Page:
In 1512, Pope Julius II commissioned renowned architect Donato Bramante to build a staircase to connect the Belvedere Palace of Pope Innocent VIII to the city. Julius wanted to make a museum out of his predecessor’s “rooms.” Bramante rose to the task, building a dramatic spiral made of marble, in the form of a double helix. It was a huge hit and still is, although it’s off limits most of the time.
Over time, 420 years of it, the Vatican Museum with its fabulous paintings and sculptures became so popular a new staircase was needed to handle the crowds. In 1932, Giuseppe Momo was chosen to build a new stairway, modeled on Bramante’s, but larger. Both stairways draw the eye toward their center then spiral back, mysteriously holding our attention…we know this design, this Double Helix. It’s in our DNA.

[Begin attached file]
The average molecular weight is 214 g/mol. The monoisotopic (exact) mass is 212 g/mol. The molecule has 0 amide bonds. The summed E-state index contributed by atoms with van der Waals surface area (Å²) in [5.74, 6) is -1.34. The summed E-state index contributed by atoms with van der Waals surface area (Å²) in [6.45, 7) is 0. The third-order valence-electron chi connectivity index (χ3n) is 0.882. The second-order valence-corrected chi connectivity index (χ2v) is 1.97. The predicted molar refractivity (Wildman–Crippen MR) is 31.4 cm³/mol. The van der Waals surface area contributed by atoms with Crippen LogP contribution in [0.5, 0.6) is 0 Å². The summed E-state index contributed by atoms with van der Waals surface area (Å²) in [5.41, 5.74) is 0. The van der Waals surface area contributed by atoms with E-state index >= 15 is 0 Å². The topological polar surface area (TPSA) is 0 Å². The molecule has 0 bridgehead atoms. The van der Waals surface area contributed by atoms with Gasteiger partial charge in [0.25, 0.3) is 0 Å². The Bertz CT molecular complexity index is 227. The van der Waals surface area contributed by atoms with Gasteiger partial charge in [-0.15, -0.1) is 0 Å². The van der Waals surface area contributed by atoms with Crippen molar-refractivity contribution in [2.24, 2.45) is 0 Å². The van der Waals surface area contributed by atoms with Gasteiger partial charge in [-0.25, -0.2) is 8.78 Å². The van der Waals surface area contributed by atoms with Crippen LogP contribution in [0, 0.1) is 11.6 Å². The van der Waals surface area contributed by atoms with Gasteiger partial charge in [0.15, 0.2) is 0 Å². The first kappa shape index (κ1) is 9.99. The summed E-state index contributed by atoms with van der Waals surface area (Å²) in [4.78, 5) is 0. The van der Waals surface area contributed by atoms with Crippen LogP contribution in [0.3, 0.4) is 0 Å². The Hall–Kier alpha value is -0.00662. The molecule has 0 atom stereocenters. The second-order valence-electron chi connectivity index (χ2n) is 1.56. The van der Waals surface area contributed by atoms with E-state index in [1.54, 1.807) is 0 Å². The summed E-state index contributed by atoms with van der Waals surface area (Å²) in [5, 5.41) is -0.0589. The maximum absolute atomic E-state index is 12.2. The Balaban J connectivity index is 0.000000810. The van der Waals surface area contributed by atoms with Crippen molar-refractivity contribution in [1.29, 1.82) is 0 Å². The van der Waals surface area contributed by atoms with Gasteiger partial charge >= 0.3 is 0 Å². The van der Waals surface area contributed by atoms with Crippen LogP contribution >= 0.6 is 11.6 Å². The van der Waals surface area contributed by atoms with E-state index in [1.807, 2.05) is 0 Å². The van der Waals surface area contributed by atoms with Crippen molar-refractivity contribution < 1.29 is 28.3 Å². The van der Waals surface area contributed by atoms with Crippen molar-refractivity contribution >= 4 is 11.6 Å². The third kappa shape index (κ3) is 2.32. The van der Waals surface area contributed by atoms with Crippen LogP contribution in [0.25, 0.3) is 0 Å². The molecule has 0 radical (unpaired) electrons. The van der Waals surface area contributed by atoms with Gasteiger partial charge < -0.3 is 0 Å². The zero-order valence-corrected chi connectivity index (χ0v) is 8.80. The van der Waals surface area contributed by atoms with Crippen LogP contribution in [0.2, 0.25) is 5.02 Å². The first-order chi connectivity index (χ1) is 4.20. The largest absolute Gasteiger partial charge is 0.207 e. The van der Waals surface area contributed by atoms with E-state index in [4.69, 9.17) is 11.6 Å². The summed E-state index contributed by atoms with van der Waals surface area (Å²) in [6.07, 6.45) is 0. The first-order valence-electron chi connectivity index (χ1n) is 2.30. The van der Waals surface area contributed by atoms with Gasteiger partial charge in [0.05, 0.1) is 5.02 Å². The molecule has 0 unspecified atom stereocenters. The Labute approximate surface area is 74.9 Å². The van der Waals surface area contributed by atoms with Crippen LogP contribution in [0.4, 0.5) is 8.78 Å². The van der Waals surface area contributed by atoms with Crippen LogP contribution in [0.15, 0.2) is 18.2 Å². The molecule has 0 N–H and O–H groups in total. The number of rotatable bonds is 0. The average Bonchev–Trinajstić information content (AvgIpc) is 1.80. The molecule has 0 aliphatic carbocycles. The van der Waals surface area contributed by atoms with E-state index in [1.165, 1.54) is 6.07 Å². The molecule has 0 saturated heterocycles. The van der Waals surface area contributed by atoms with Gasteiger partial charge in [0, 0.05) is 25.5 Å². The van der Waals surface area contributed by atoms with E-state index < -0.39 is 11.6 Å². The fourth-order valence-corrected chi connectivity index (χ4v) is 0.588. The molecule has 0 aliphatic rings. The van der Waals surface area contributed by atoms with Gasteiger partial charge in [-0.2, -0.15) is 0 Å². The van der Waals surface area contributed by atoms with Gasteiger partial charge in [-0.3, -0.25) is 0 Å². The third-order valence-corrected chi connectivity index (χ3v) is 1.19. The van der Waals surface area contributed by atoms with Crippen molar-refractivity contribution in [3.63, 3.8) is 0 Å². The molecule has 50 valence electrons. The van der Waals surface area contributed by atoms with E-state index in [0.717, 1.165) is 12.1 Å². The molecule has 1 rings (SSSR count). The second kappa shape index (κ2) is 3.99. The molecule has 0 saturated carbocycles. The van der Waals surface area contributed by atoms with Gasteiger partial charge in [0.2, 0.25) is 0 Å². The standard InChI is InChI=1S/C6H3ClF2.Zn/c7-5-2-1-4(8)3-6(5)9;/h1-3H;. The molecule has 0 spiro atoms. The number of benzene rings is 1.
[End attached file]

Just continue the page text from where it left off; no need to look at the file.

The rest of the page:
Photograph by Brian Huang.